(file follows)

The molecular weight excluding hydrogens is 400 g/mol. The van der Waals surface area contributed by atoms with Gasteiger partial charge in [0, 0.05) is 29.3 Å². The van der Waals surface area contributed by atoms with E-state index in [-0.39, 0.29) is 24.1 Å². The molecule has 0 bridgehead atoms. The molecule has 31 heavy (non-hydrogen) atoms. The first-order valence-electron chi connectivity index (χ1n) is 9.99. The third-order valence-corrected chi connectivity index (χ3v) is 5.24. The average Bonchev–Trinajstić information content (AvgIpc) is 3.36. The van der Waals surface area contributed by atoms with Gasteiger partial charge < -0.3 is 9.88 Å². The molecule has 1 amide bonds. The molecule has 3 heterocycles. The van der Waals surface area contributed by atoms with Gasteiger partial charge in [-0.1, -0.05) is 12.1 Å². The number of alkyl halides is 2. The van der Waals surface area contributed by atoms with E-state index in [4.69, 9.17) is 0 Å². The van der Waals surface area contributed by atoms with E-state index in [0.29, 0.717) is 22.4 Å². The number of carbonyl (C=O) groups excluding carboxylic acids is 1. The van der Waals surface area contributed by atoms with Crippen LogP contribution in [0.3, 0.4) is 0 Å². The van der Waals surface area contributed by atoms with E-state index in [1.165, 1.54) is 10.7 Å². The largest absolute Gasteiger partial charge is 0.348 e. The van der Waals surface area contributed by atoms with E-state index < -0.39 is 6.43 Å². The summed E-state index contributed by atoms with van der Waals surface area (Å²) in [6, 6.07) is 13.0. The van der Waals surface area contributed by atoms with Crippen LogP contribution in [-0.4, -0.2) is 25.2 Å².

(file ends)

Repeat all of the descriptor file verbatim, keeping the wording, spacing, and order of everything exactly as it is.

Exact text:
The molecular weight excluding hydrogens is 400 g/mol. The van der Waals surface area contributed by atoms with Gasteiger partial charge in [0, 0.05) is 29.3 Å². The van der Waals surface area contributed by atoms with E-state index in [-0.39, 0.29) is 24.1 Å². The molecule has 0 bridgehead atoms. The molecule has 31 heavy (non-hydrogen) atoms. The first-order valence-electron chi connectivity index (χ1n) is 9.99. The third-order valence-corrected chi connectivity index (χ3v) is 5.24. The average Bonchev–Trinajstić information content (AvgIpc) is 3.36. The van der Waals surface area contributed by atoms with Gasteiger partial charge < -0.3 is 9.88 Å². The molecule has 1 amide bonds. The molecule has 3 heterocycles. The van der Waals surface area contributed by atoms with Gasteiger partial charge in [-0.1, -0.05) is 12.1 Å². The number of alkyl halides is 2. The van der Waals surface area contributed by atoms with E-state index in [4.69, 9.17) is 0 Å². The van der Waals surface area contributed by atoms with E-state index in [0.29, 0.717) is 22.4 Å². The number of carbonyl (C=O) groups excluding carboxylic acids is 1. The van der Waals surface area contributed by atoms with Crippen LogP contribution in [0.3, 0.4) is 0 Å². The van der Waals surface area contributed by atoms with E-state index in [1.165, 1.54) is 10.7 Å². The largest absolute Gasteiger partial charge is 0.348 e. The van der Waals surface area contributed by atoms with E-state index < -0.39 is 6.43 Å². The summed E-state index contributed by atoms with van der Waals surface area (Å²) in [6, 6.07) is 13.0. The van der Waals surface area contributed by atoms with Crippen LogP contribution in [-0.4, -0.2) is 25.2 Å².